Knee, Foot, and Ankle Injuries
It is possible to hurt a knee, foot or ankle in many different ways. The top causes of these types of injuries include some of the most common workplace accidents.
The Liberty Mutual Workplace Safety Index outlined the leading causes of workplace injuries, including:
- Bodily reactions
- Being caught or compressed in something
- Repetitive motions
These are just some of the most common workplace accidents that can hurt the knees, feet and ankles – crucial body parts that allow you to work and enjoy mobility.
Types of Workplace Knee Injuries
The knee is the largest joint in the body and is made up of bones and soft tissues, including collaterals, cruciate ligaments and menisci. All of these interconnected parts are prone to acute injuries (sudden accidents) and can be damaged as a result of chronic stress placed on the knee.
Some of the most common types of knee injuries that result from a sudden accident include:
- Sprains, strains or other injuries to the soft tissue as a result of twisting the knee too far or turning the knee in an unsafe way.
- Torn meniscus. A fall, slip or trip can all tear the meniscus.
- Torn ligaments. The most common injury to the knee is a medial collateral ligament (MCL) tear. It is also possible to tear the anterior cruciate ligament (ACL).
- Broken or fractured bones, including a fractured kneecap, broken femur, broken tibia or broken fibula. These types of injuries normally occur as a result of severe twisting, abnormal or severe force such as a hard fall, or the knee being hit hard by an object.
- Dislocation of the kneecap.
Some of the most common types of overuse injuries that affect the knee include:
- Bursitis. Inflammation of the small fluid sacs that provide lubrication and cushioning in the knee.
- Iliotibial band syndrome. Inflammation of the fibrous tissue along the outside of the thigh.
- Tendinitis. Inflammation of the tendons in the knee.
- Tendinosis. Small tears that occur in the tendons of the knee.
- Plica syndrome. Thickening of the ligaments of the knee or folding of the ligaments.
- Patellofemoral pain syndrome. Discomfort that occurs in the front of the knee, ordinarily due to overuse or other damage to the kneecap.
Ankle Injuries and Workers’ Compensation
As WebMD reports, 25,000 people in the United States sprain their ankles each day, many of them while they are doing their jobs or performing required work duties. Sprains are not the only type of injury that can occur in the ankle.
Some of the common types of workplace ankle injuries include:
- Bone fractures. The tibia, fibula and talus all meet in the ankle. One or more of these bones can break if the ankle twists very hard the wrong way or if force is applied to the ankle.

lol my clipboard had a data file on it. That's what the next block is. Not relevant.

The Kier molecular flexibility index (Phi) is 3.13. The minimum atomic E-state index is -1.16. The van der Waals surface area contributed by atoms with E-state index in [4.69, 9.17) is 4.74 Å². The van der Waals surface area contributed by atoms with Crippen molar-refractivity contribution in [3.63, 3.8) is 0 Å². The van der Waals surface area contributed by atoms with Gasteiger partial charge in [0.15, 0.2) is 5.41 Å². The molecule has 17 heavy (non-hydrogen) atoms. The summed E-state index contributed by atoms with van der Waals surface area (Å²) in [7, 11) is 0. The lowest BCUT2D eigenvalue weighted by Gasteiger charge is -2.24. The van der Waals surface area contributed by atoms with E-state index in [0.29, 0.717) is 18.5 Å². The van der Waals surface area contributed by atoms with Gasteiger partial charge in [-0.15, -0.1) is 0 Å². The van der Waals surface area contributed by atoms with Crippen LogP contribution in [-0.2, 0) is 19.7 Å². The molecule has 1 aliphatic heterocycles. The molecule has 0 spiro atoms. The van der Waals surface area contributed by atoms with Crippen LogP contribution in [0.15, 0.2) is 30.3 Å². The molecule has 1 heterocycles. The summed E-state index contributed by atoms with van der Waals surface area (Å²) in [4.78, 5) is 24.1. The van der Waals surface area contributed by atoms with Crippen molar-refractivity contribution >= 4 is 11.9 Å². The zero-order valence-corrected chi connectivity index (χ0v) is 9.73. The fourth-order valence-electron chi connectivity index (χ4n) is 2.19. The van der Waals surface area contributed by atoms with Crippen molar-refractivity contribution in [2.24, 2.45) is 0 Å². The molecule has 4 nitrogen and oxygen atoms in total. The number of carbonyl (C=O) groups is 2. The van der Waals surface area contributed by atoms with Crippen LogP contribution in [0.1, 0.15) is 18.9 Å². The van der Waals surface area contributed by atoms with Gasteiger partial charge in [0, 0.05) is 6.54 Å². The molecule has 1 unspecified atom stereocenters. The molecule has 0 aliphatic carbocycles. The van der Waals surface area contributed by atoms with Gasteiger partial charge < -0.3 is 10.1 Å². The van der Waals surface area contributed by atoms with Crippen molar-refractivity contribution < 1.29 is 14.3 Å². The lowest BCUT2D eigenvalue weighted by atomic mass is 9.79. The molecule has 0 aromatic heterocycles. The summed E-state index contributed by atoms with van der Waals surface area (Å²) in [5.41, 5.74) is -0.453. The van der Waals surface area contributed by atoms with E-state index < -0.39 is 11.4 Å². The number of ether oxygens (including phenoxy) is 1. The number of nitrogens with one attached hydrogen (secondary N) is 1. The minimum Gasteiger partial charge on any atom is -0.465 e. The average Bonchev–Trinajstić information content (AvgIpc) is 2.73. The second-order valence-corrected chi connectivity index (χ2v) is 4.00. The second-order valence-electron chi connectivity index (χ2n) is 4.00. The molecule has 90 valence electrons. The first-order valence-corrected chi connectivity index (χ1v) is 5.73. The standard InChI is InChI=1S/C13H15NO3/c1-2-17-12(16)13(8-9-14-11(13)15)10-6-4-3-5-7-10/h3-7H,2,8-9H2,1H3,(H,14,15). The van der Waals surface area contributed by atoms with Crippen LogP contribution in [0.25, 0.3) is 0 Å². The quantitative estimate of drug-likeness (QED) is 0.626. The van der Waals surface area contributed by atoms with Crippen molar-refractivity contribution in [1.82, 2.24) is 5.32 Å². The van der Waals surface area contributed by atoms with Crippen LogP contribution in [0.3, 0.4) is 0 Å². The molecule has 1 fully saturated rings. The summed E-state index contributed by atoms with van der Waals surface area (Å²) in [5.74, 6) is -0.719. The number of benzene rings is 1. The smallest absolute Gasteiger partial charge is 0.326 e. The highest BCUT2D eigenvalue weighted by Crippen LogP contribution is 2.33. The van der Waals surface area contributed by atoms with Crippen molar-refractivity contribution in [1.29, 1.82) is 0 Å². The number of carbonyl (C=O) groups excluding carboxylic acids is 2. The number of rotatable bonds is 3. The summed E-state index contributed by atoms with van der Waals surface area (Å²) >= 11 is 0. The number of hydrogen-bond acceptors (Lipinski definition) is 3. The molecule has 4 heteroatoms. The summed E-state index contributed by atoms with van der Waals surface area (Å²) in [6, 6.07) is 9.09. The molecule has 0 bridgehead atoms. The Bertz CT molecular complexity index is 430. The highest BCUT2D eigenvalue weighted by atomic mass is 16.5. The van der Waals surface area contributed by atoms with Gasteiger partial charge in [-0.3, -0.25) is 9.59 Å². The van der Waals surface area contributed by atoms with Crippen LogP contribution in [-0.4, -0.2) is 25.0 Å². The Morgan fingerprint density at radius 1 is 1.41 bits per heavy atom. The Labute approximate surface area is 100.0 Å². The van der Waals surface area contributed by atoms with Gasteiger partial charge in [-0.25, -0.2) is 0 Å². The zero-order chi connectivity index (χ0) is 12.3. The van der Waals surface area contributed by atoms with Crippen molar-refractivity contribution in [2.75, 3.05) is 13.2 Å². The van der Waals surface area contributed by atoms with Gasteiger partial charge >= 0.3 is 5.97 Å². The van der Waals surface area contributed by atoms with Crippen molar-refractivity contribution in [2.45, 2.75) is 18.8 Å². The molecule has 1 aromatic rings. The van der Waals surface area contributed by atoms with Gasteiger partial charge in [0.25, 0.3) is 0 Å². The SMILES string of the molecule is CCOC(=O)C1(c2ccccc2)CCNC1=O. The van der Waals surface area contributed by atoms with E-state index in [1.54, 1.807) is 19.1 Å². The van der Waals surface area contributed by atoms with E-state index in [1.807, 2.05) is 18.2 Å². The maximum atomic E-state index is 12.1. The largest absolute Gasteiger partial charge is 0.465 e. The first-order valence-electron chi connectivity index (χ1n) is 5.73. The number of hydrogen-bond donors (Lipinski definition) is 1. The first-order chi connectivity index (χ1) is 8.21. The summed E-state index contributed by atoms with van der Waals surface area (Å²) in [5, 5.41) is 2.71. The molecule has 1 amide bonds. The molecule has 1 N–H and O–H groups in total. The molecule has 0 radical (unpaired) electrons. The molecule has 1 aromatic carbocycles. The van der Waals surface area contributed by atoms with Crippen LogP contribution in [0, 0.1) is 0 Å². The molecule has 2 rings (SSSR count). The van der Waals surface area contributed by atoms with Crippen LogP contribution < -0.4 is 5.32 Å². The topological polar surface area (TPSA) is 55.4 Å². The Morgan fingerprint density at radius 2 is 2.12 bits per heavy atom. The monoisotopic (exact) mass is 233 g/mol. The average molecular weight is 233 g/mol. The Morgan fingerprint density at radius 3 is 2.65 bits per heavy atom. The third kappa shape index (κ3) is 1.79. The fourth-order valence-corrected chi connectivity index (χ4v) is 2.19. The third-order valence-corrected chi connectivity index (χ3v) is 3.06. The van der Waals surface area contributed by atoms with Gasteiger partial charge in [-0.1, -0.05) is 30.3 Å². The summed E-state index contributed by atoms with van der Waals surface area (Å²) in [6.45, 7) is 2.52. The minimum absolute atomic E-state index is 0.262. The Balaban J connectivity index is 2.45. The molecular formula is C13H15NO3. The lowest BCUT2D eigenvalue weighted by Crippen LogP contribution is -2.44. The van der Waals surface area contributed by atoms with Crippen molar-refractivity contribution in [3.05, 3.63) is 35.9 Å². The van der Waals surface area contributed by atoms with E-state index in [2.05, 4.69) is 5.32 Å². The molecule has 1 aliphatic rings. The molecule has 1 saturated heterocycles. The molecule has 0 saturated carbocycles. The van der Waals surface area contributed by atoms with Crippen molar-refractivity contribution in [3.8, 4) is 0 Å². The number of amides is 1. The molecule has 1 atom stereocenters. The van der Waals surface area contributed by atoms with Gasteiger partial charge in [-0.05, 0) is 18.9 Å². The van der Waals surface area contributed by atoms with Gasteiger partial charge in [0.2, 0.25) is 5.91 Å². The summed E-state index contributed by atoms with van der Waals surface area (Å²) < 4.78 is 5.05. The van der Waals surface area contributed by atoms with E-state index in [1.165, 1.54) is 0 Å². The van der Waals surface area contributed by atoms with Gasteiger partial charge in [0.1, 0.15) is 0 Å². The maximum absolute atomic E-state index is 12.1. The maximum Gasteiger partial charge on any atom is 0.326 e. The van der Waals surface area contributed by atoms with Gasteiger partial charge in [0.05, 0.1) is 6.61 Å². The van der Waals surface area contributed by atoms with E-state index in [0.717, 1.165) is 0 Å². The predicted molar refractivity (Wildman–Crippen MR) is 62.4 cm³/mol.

- Tendinitis. This type of injury occurs when the tendons around the joints of the ankle become irritated or inflamed, often as a result of overuse. Both posterior tibial tendinitis and Achilles tendinitis can affect the ankle.
- Cartilage damage. The cartilage in the ankle can be damaged as a result of a severe sprain or a bone fracture.
- Sprains or strains. When the soft tissue of the ankle, including the ligaments and joints, are damaged as a result of rolling, twisting or turning the ankle, a sprain or strain can result.
Workers’ Compensation for Foot Injuries
Foot injuries can result from prolonged standing, blunt trauma or a host of other accidents in the workplace.
Some of the most common types of foot injuries include:
- Crushed or broken feet. This workplace injury can occur when feet get caught in machinery, run over by heavy objects or moving vehicles, or trapped in a machine or conveyer belt.
- Punctured foot. The soles of the feet may be punctured by sharp objects in the workplace, such as broken glass or loose nails.
- Broken bones. Feet and toes have many bones that can break in workplace accidents as a result of being crushed or twisted.
- Amputation. Feet may be amputated as a result of being caught in a machine or other serious accident. Sometimes, when a foot is crushed or severely injured, surgical amputation may be necessary.
- Burns. Chemical splashes can cause burns on the feet, as can exposure to fire or other heat sources.
- Hypothermia. If you are exposed to extreme cold in your job, then you are at risk of frostbite on your feet that could result in lost toes.
- Cuts or lacerations. Sharp objects or machinery can cause cuts on the foot.
Suffered an Ankle, Knee or Foot Injury at Work? Talk to Our Lawyers Today
When you injure your feet, ankles or knees, you may experience significant pain as well as many ongoing health problems that require expensive medical care and make work difficult or impossible. Georgia workers’ compensation laws make employers responsible for paying the costs of virtually all workplace injuries, including those to the ankles, feet or knees.
To learn more about how Parsons & Associates, P.C., can assist you after you’ve suffered an injury at work, contact us now at (770) 422-9000, or fill out our online contact form for a free and confidential claim review. We return calls within 24 hours from our offices in Atlanta and Savannah.